Howdy Guest!  / Create an account
Thread Rating:
  • 0 Vote(s) - 0 Average
  • 1
  • 2
  • 3
  • 4
  • 5
Crystal radios.
I will put this here as it is relevant to electronics & so called voices or noise.
The old Cats Whisker radios, also known as Crystal radios or Trench radios. Do not need a battery or complicated electronics to work.
And many items, even toys could in the right circumstances work as crystal radios.
The simplest radio & one that needs the strongest signal is just a diode & something to act as a speaker. But a noise could be made from anything that will vibrate.
To improve this add an antenna. Say some wiring, a circuit board or similar.
Add a capacitor & it will tune from station to station & most circuit boards have capacitors of differencing values.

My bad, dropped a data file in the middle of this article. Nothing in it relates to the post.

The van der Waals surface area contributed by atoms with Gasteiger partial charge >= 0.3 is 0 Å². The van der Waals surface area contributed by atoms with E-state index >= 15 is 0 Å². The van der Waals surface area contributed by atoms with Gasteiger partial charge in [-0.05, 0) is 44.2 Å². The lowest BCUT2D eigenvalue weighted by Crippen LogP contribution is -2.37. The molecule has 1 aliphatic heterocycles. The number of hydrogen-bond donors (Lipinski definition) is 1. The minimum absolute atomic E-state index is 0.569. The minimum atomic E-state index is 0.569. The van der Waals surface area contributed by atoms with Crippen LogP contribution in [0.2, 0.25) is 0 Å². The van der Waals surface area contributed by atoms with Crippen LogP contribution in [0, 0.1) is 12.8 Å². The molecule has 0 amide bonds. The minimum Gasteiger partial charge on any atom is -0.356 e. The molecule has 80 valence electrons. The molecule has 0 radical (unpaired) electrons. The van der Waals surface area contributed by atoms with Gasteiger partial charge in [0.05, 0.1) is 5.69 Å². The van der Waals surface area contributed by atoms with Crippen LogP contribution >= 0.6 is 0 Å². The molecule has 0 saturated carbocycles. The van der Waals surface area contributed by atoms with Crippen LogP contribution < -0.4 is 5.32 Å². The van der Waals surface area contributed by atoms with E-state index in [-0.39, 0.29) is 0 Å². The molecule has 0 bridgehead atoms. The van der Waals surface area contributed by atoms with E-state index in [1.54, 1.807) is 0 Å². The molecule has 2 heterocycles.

It is far from uncommon for a speaker to make noises or even carry voices, muffled or clear depending upon the mode of transmission, of the source.
A speaker is almost identical to a microphone & if you doubt that, plug a speaker into a microphone socket & record something. So a microphone adding sounds to a recording you did not hear is hardly surprising.
Take a look at the following.

Or this on so called Trench or Foxhole radios.

As you can see no electronic components needed at all just a Razor blade which vibrates.

The following is a transcript of a interview with Lieutenant Colonel R G Wells about the radio used by British POW's in a Japanese camp.

A receiver was made using a piece of Coke as the Crystal by the POW's in Colditz.

Modern electronic equipment is built down to a price & is often badly designed, so breakthrough from transmitters is not only common, but expected. Add to that the above & you will see how easy it is, switched on or off. With or without power. To hear what you did not expect to hear.

The following is taken from a leaflet produced by the Radio Society of Great Britain. It is designed to help & advise Radio Amateurs (Hams if you prefer.)